Cogence Search Global Knowledge Local Delivery Phone SUBMIT YOUR CV

Leaders in London Legal Recruitment

twitter facebook googlePlus linkedin

Unlock Your Career

CLOSING THE GAP: WHEN IS A LAW FIRM NOT A LAW FIRM?

In Category: The Legal Market
Published: 27/04/2016

CLOSING THE GAP: WHEN IS A LAW FIRM NOT A LAW FIRM?

It's in your Jeans

Dentons Canada LLP acted for clothing retailer, The Gap, for many years. BUT… Dentons US engaged in litigation on behalf of RevoLaze LLC against, amongst others, The Gap for alleged infringement of its copyright on methods of using lasers to distress denim products. The substantive litigation was heard in the United States International Trade Commission (ITC) “In the Matter of Certain Abraded Denim Garments, case number 337-TA-930”.

The Gap applied in those proceedings for an order that Dentons US be disqualified from continuing to represent Revolaze LLC inter alia on the grounds that they were conflicted. Dentons US argued that they are a verein and that Dentons Canada LLP is a separate legal entity and legal practice. Judge Bullock hearing the matter concluded that “If you represent yourself to the public as Dentons, then you will be held accountable as Dentons whether you have a Swiss verein structure or not.”

To paraphrase, one cannot dance around the ABA (or any equivalent) conflict rules if you choose to sail under the same flag. Respectfully, this is an odd finding and would seem to confuse branding with legal identity particularly given that the “Legal Notices” section of the Dentons website says:

“Dentons is a global legal practice providing client services worldwide through its member firms and affiliates, including Dentons Canada LLP, Dentons Europe LLP, Dentons Hong Kong, Dentons Rodyk & Davidson LLP, Dentons UKMEA LLP, Dentons US LLP, 大成, and their subsidiaries and affiliates, each of which is its own Legal Practice. Dacheng Salans FMC SNR Denton Group (a Swiss Verein) does not itself provide legal or other client services.”

Dentons appealed against their disqualification and argued in doing so that its interest in appealing an order implicating its business, finances and reputation “could not be more acute”. Annoyingly the ITC decided to duck the issue on 12th April this year ( http://bit.ly/1qPqDsV), arguing that the underlying patent dispute had been resolved and the conflict question should be left to another court on another day.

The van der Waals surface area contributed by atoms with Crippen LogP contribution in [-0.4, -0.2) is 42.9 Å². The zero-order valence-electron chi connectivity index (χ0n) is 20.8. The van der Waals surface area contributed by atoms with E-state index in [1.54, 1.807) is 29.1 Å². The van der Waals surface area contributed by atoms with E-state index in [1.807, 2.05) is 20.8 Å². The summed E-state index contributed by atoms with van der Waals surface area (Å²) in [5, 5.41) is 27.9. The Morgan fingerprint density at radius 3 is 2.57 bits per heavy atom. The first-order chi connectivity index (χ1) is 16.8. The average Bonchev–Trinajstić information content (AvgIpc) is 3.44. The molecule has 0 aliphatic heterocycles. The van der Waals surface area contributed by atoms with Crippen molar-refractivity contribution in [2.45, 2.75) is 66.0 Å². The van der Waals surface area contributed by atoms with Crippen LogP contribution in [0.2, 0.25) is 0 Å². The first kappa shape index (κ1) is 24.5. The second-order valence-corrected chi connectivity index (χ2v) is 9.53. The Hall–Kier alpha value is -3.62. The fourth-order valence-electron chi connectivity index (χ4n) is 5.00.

Now in RevoLaze LLC vs. Dentons US LLP, a case to be heard in the Court of Common Pleas in Cuyahoga County, Ohio; RevoLase LLC seek damages against Dentons US for legal fees paid to Dentons, the cost of instructing alternate counsel and, a little more remotely, damages for funding and then compromising their litigation on disadvantageous terms. Rather uncharitably it has been suggested that Dentons’ decision not to settle the matter is evidence of poor management. The reality is probably closer to their stated position in the ITC, i.e. this is a very important “acute” issue that needs to be resolved and while a cheque for a few million dollars could make this claim go away the issue will not.

Vereins: Born of client demand bumping into reality.

Law firms excel at finding innovative solutions to real world problems and at meeting the needs of their clients. In an increasingly globalised world international clients want law firms to be global but in reality this is impossible because of: -

- Regulatory restrictions on foreign firms

- Cost

- Management burdens

- Cultural differences

- Regional rates and remuneration

- Politics

A network of referral partners or best friends is not a viable solution because: -

- Clients have Chambers and Legal 500 and can google local firms when needed

- No one really believes in them. No control on service delivery. No control on client relationships. No control on fees. No reciprocity. No profit. No thanks.